‘There’s a welfare system there man, for the love of all its holy use it, get yourself out of my sight. Stop hassling me. I've already given through my taxes. If that's not enough, get a job.’ Is that the attitude now? Because a lot of the people that I've seen, don't look to me, I'm no expert, but they do not appear to me to be people who could hold down full-time jobs. They appear unable, not unwilling, but unable to hold down a full-time job, in that case, living in a big city you're probably going to have to depend on the kindness of strangers to get by.

In Christchurch, they’ve said don't give to people who ask. They're waiting outside shop entrances following people to their cars, trying to convince them to cough up cash. And the only reason they're doing that is because people are giving them money. So basically, the Christchurch councillor appears to be saying don't give them anything. Treat them like pigeons. If you feed them, they'll keep coming, so don't. He said, if you've got a kind heart, donate money to the city mission or a social agency that's working in these spaces rather than give money direct. Which may well be the best way.

But I'd love to know in your area how big a problem is begging? It seems to be everywhere now, everywhere. And what changed? Is it the sheer weight of numbers of people wanting? Is it the attitude and the behaviour of those who are demanding money? Because there was a time, wasn't there, where they used to be part of the community.

Kerre McIvor, is a journalist, radio presenter, author and columnist. Currently hosts the Kerre Woodham mornings show on Newstalk ZB - where this article was sourced.


DeeM said...

Labour happened, Kerre.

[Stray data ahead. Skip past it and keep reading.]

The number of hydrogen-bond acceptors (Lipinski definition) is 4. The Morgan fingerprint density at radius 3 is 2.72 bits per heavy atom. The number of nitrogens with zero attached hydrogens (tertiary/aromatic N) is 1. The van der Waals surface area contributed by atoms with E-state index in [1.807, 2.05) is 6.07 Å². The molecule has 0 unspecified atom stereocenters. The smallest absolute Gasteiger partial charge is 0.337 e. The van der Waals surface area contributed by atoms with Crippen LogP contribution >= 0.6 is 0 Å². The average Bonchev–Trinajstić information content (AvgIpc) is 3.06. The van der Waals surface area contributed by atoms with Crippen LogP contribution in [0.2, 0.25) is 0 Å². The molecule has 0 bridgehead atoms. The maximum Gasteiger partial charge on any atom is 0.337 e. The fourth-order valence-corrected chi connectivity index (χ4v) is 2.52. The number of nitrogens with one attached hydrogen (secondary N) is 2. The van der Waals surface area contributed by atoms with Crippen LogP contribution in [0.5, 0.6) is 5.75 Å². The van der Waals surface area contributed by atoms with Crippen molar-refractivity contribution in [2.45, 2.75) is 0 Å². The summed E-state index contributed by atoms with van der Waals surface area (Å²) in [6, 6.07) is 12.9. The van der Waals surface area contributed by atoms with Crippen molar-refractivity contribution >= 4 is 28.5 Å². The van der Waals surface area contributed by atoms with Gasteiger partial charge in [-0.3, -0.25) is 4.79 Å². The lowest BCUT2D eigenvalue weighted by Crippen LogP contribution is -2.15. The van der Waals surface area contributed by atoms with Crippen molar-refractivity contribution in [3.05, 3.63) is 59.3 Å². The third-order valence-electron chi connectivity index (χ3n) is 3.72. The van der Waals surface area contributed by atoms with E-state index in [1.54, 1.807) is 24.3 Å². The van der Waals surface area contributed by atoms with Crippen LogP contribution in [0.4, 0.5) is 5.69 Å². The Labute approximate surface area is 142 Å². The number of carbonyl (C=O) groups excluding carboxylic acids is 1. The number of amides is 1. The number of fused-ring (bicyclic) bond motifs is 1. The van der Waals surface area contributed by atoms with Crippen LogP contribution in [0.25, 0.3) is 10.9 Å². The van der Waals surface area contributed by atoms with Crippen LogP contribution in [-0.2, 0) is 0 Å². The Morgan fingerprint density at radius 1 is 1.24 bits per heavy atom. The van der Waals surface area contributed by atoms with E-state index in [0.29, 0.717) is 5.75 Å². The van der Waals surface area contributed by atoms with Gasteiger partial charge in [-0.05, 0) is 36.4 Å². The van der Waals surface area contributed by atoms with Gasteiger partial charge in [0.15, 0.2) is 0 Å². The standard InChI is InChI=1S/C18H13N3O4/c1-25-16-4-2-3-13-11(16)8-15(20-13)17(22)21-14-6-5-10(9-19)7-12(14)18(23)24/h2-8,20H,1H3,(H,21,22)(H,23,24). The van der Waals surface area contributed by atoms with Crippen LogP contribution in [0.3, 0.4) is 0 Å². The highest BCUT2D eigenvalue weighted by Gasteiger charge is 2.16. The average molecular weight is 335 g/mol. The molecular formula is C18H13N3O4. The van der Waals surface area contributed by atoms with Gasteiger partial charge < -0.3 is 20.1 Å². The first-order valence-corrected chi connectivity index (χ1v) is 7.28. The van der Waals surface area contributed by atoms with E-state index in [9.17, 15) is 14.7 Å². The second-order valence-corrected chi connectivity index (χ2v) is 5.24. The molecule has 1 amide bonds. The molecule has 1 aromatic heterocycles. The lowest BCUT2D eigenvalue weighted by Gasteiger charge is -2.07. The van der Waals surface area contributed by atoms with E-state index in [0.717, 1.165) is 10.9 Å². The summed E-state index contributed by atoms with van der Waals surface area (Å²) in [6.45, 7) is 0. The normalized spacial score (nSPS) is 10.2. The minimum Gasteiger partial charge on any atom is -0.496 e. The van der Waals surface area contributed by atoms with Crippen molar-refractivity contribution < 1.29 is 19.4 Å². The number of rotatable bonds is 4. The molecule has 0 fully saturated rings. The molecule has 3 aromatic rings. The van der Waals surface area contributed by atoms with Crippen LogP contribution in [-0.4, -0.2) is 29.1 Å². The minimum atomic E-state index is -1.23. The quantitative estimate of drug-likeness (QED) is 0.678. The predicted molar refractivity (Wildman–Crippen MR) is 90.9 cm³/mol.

You know, that great bastion of the working classes. Unfortunately, they trashed the economy, made mental health much worse, ruined the education system....all the things we rely on to keep society humming along.

They were too busy dividing us all by ethnicity and gender to see what was happening to New Zealand. None of them could balance a budget either, Grant Robertson is ample proof of that.

That's why NZ feels so much more pessimistic and run down than it did 6 years ago.
Yep, yep! That's what a wacko Labour government will do to you.

Anonymous said...

The shop owner in queen st said the beggar who sits outside his shop makes $300 tax free per day on average plus he gets a free apartment and a benefit. They block the footpaths and urinate in public. They should be banned.

robert Arthur said...

In the far off fities when the world was orderly and safe, and hardly anyone was so wealthy as to eat outor have a coffee, thre was an offence Idle and Disorderly. Could not have today as maori would be over represented and the Waitangi an Tribunla and a myriad others would bemoan that.Seems many laws are not not enforced for fear of boosting the mori statistics., with a very detrimental efect all around.

Moderator said...

Cor blimey, Robert, how many did you have under the skin when you wrote that? I've noticed on previous occassions that spelling and grammatical errors appear to increase as we approach evening :). I love your comments so keep 'em coming but keep an eye on the language or I may have to disallow some comments for fear that nobody will be able to make heads or tails out of them.